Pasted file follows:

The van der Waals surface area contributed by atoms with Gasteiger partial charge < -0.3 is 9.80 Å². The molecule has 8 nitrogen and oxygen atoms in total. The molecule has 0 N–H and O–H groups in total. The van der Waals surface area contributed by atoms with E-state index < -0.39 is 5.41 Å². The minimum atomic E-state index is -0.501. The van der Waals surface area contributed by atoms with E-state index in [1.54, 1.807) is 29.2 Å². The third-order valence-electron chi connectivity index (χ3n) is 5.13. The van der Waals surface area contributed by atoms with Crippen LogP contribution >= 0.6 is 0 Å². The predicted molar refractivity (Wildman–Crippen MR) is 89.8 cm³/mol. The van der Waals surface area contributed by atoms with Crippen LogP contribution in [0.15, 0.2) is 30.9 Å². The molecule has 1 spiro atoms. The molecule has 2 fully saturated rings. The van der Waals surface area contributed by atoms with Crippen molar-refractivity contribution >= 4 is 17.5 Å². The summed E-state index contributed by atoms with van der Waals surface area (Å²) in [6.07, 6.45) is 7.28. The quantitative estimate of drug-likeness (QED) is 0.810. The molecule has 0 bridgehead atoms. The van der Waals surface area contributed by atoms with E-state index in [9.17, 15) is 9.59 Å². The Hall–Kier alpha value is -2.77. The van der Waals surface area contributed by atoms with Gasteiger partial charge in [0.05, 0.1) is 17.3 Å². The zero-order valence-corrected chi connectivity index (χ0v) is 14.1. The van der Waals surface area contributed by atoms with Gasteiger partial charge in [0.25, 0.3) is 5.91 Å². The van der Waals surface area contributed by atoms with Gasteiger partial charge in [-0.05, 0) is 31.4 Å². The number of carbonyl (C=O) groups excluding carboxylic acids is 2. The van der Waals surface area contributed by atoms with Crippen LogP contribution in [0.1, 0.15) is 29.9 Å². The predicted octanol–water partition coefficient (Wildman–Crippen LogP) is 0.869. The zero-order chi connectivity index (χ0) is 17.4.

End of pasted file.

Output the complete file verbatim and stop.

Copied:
The van der Waals surface area contributed by atoms with Gasteiger partial charge < -0.3 is 9.80 Å². The molecule has 8 nitrogen and oxygen atoms in total. The molecule has 0 N–H and O–H groups in total. The van der Waals surface area contributed by atoms with E-state index < -0.39 is 5.41 Å². The minimum atomic E-state index is -0.501. The van der Waals surface area contributed by atoms with E-state index in [1.54, 1.807) is 29.2 Å². The third-order valence-electron chi connectivity index (χ3n) is 5.13. The van der Waals surface area contributed by atoms with Crippen LogP contribution >= 0.6 is 0 Å². The predicted molar refractivity (Wildman–Crippen MR) is 89.8 cm³/mol. The van der Waals surface area contributed by atoms with Crippen LogP contribution in [0.15, 0.2) is 30.9 Å². The molecule has 1 spiro atoms. The molecule has 2 fully saturated rings. The van der Waals surface area contributed by atoms with Crippen molar-refractivity contribution >= 4 is 17.5 Å². The summed E-state index contributed by atoms with van der Waals surface area (Å²) in [6.07, 6.45) is 7.28. The quantitative estimate of drug-likeness (QED) is 0.810. The molecule has 0 bridgehead atoms. The van der Waals surface area contributed by atoms with E-state index in [9.17, 15) is 9.59 Å². The Hall–Kier alpha value is -2.77. The van der Waals surface area contributed by atoms with Gasteiger partial charge in [0.05, 0.1) is 17.3 Å². The zero-order valence-corrected chi connectivity index (χ0v) is 14.1. The van der Waals surface area contributed by atoms with Gasteiger partial charge in [0.25, 0.3) is 5.91 Å². The van der Waals surface area contributed by atoms with Gasteiger partial charge in [-0.05, 0) is 31.4 Å². The number of carbonyl (C=O) groups excluding carboxylic acids is 2. The van der Waals surface area contributed by atoms with Crippen LogP contribution in [0.1, 0.15) is 29.9 Å². The predicted octanol–water partition coefficient (Wildman–Crippen LogP) is 0.869. The zero-order chi connectivity index (χ0) is 17.4.